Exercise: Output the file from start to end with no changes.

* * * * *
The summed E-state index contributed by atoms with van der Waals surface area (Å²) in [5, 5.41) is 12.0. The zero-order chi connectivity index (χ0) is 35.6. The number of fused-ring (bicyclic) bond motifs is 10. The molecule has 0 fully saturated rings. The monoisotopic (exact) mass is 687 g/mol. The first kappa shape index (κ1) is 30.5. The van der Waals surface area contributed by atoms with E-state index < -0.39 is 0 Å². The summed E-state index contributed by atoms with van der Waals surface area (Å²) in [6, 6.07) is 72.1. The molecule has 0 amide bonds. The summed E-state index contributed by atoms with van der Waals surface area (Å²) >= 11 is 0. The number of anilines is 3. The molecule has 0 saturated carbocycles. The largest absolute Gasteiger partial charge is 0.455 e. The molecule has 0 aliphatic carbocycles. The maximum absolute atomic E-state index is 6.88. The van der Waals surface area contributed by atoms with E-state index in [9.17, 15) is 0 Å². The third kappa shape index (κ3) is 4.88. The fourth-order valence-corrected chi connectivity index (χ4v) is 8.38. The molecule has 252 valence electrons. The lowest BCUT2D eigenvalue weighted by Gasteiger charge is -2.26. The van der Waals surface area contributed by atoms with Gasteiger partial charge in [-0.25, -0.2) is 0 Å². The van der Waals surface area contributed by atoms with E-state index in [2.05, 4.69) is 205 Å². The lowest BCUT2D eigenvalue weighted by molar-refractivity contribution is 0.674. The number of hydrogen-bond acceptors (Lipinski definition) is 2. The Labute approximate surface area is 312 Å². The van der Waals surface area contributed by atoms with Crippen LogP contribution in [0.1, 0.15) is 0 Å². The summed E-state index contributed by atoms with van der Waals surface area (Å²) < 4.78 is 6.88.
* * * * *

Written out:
The summed E-state index contributed by atoms with van der Waals surface area (Å²) in [5, 5.41) is 12.0. The zero-order chi connectivity index (χ0) is 35.6. The number of fused-ring (bicyclic) bond motifs is 10. The molecule has 0 fully saturated rings. The monoisotopic (exact) mass is 687 g/mol. The first kappa shape index (κ1) is 30.5. The van der Waals surface area contributed by atoms with E-state index < -0.39 is 0 Å². The summed E-state index contributed by atoms with van der Waals surface area (Å²) in [6, 6.07) is 72.1. The molecule has 0 amide bonds. The summed E-state index contributed by atoms with van der Waals surface area (Å²) >= 11 is 0. The number of anilines is 3. The molecule has 0 saturated carbocycles. The largest absolute Gasteiger partial charge is 0.455 e. The molecule has 0 aliphatic carbocycles. The maximum absolute atomic E-state index is 6.88. The van der Waals surface area contributed by atoms with E-state index in [9.17, 15) is 0 Å². The third kappa shape index (κ3) is 4.88. The fourth-order valence-corrected chi connectivity index (χ4v) is 8.38. The molecule has 252 valence electrons. The lowest BCUT2D eigenvalue weighted by Gasteiger charge is -2.26. The van der Waals surface area contributed by atoms with Gasteiger partial charge in [-0.25, -0.2) is 0 Å². The van der Waals surface area contributed by atoms with E-state index in [2.05, 4.69) is 205 Å². The lowest BCUT2D eigenvalue weighted by molar-refractivity contribution is 0.674. The number of hydrogen-bond acceptors (Lipinski definition) is 2. The Labute approximate surface area is 312 Å². The van der Waals surface area contributed by atoms with Crippen LogP contribution in [0.1, 0.15) is 0 Å². The summed E-state index contributed by atoms with van der Waals surface area (Å²) < 4.78 is 6.88.